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China's Ping An Buys Half of Fortis Asset Arm

China's Ping An Insurance Co deepened its ties with Belgian-Dutch financial group Fortis on Wednesday by buying half its asset management business for 2.15 billion euros ($3.4 billion).

Ping An, China's second largest life insurer, also lifted its stake in Fortis to 4.99 percent from 4.18 percent, the companies said in a statement. The shares were bought on the open market, a Fortis spokeswoman said.

In the latest foreign acquisition by a Chinese firm, the deal expands the existing relationship between Fortis and Ping An, which is the European firm's largest shareholder, and builds on Ping An's three-pronged strategy to grow its insurance, banking and asset management units.

Fortis will get a much-needed cash injection to shore up its capital base, eroded by financing for the acquisition of ABN AMRO's Dutch operations and asset management unit as well as subprime-related write downs.

Including the 2.15 billion euros from Ping An, Fortis expects to add 3.5 billion euros in cash over the next couple of years to its capital base.

Fortis Chief Executive Jean-Paul Votron called the deal a "unique opportunity to accelerate our growth plans for asset management, particularly within high growth markets such as China and elsewhere in Asia."

The business will be rebranded as "Fortis Ping An Investments" and includes ABN's asset management unit, which will merge with Fortis next month and have 245 billion euros in assets under management.

Shareholders in Ping An recently agreed to allow the firm to raise about $16 billion through one of the world's biggest corporate fund raisings -- a war chest the company has said it aims to use in part for acquisitions.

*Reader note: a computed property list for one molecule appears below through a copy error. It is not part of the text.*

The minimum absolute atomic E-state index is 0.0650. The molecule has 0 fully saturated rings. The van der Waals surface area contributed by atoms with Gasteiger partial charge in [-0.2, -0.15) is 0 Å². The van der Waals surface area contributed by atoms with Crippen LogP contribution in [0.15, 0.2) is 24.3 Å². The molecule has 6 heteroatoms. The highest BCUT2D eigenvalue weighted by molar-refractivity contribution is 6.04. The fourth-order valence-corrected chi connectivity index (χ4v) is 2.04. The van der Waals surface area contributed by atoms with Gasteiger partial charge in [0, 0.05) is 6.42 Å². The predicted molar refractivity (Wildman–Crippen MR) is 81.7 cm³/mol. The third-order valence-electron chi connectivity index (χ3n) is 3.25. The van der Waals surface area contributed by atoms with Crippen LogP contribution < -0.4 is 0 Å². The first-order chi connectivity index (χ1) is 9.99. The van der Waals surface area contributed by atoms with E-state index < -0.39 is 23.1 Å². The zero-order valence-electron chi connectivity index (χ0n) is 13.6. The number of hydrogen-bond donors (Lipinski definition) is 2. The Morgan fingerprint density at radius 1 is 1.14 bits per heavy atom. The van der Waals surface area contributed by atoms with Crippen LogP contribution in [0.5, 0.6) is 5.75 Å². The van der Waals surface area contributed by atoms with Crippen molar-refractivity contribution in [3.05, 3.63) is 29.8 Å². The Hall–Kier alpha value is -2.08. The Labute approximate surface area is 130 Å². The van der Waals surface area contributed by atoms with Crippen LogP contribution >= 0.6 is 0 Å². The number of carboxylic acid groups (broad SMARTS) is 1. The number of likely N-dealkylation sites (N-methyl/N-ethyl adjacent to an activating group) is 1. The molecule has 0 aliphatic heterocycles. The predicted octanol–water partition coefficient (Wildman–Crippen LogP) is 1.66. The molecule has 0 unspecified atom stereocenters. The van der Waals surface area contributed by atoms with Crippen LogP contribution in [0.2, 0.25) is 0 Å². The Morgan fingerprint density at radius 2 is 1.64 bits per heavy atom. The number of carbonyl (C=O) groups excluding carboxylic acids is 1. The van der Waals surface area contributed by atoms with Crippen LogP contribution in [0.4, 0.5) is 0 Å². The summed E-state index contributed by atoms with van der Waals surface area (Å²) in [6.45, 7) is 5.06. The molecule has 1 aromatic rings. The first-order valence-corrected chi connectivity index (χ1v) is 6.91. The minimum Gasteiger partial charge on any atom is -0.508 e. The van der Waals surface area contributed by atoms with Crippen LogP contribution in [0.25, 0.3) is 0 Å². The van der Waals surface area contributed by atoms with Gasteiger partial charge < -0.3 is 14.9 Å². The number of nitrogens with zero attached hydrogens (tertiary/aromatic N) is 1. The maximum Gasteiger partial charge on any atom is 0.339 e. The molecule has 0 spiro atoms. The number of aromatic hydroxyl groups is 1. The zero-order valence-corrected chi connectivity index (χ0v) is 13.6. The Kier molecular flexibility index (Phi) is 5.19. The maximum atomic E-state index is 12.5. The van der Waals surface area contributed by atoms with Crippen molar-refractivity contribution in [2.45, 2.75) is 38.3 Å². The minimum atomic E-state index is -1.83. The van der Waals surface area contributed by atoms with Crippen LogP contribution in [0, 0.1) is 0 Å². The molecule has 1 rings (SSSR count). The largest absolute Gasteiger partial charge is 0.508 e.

"This aligns with Ping An's business strategy, as it wants to invest in European assets and expand its securities and trust business," said CLSA analyst Dominic Chan.

The deal is "perfectly aligned with Ping An's long terms development strategy," Ping An Chief Executive Peter Ma Mingzhe said in a statement.

Mystery Solved

Fortis had hinted two weeks ago that it was in talks with an unidentified partner on a deal that would shore up its capital base by 2 billion euros, helping to lift its shares despite its announcement of a 1.5 billion euros subprime-related write down.

Fortis shares rose 1.43 percent on Wednesday to 14.92 euros at 1550 GMT, while other European financials were flat. The stock is up 4.4 percent since the March 7 announcement.

Ping An, which also reported on Wednesday that its 2007 earnings more than doubled, saw its shares rise 2.9 percent in Honk Kong to HK$53.3.

Last week, Fortis said its plan to integrate the asset management units of Fortis and ABN was going smoothly and would be the first step in merging the companies after the 70 billion euros buyout of ABN last year by Fortis, Royal Bank of Scotland and Santander.

The deal marks the latest foray by Chinese financial giants overseas, eager to use their cash from furious growth in home markets to tap new markets and acquire know-how.

Last year, Industrial and Commercial Bank of China paid $5.6 billion to buy 20 percent of South Africa's Standard Bank in the biggest foreign acquisition by a Chinese commercial bank.

Merrill Lynch was advising Fortis on the deal, and JP Morgan was representing Ping An.

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